10 Incredible Books By Muslim Women Writers

Read them all

The Muslim world—including predominantly Islamic countries spanning Asia to the Middle East to Africa, as well as the global diasporic communities—has an incredibly rich literary history. From the poems of 13th-century Persian poet (and Sufi mystic) Rumi to the 20th-century literature of novelists like Egyptian Nobel Prize winner Naguib Mahfouz or Sudanese writer Tayeb Saleh, there is a wealth of work by and about Muslims to explore.

But if you're looking for a contemporary entry into the vast world of Muslim writers, there's no better place to start than with the following 10 novels, all by women who have a direct connection with the Muslim world, all of which center around Muslim characters. 

In truth, I generally hesitate to categorize books in a way that is premised on the identity of their authors or characters; it can feel cheap, or easy. I'd like to think that simply because a book is beautifully written and beautifully strange and beautifully beautiful, it will be noticed, it will be read. And yet, too often, that is not the case. Because, too often, the books that are spoken about the most, in this country, the ones that get the most publicity and attention, are by white men and white women. 

So if you'd like to make your To Be Read pile a little more inclusive of the enormous range of human experiences (and, really, you should want to do this), there's no better place to start than the following novels, all of which will sweep you away into their worlds, and return you into your own feeling a little different, a lot richer, and far more expansive as a reader, and as a person.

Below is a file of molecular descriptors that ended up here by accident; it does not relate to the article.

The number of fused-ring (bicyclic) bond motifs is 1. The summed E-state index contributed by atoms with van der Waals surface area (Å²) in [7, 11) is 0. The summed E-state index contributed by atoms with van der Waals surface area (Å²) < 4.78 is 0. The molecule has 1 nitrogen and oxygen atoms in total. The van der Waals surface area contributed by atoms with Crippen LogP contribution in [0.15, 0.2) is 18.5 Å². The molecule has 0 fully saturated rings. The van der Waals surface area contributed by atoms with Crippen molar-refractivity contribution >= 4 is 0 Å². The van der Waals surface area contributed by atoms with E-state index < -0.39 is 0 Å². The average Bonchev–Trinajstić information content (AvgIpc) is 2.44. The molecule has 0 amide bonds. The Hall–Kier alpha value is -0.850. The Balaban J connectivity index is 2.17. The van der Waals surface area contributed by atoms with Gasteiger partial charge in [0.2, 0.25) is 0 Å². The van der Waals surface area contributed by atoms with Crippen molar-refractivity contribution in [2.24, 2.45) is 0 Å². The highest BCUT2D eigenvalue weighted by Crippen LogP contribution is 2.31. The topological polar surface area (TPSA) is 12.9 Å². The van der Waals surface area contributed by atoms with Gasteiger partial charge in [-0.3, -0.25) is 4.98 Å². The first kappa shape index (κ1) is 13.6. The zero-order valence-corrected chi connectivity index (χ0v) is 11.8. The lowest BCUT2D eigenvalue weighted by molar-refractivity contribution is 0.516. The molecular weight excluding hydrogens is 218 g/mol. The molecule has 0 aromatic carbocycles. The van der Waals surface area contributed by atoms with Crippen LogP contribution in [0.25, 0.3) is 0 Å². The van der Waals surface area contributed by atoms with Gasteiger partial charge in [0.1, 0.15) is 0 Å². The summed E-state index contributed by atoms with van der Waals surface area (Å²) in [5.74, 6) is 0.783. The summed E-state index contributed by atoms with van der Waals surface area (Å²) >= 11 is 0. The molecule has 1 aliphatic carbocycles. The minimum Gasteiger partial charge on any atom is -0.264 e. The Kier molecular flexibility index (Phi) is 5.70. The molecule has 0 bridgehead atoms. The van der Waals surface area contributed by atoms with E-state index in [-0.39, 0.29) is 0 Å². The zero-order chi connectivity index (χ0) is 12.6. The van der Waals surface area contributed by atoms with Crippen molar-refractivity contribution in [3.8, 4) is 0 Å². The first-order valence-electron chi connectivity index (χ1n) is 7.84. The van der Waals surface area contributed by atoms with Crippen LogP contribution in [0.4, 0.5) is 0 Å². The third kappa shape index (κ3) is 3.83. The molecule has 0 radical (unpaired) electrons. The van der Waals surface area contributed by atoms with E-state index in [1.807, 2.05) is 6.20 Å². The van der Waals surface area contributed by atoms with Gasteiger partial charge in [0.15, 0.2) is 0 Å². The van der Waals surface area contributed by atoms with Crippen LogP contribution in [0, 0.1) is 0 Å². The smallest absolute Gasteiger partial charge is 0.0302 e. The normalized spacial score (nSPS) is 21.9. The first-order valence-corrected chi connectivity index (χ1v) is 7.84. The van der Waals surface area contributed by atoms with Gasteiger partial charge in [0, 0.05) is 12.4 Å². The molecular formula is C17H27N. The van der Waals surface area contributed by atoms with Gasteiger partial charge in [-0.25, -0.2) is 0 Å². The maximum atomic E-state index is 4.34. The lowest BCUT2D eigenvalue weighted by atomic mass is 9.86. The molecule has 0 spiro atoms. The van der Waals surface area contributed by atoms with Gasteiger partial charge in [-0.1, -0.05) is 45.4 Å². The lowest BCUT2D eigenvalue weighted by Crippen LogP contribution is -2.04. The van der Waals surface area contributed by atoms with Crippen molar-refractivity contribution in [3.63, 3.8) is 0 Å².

Salt Houses by Hala Alyan (available here)
I have written about Alyan's stunning, epic debut novel many times before, but it simply must have a spot on this list, because of how beautifully it captures the myriad experiences of Muslim womanhood over the span of decades in the life of one Palestinian family. Alyan's focus on multiple generations of the nomadic (not by choice, but by the exigencies of war and world events) Yacoub family allows readers to better understand how external forces can both wreak havoc upon and strengthen the bonds between family members and communities on the whole. The novel explores issues of alienation, displacement, and what it means when your family is the only home you have. Or, as Alyan said to me last year, "Your history is with other people. What you share isn’t in your neighborhood. Memory is this place that you occupy, and maybe that person lives several thousand miles away, but they share your history, and that history is your home."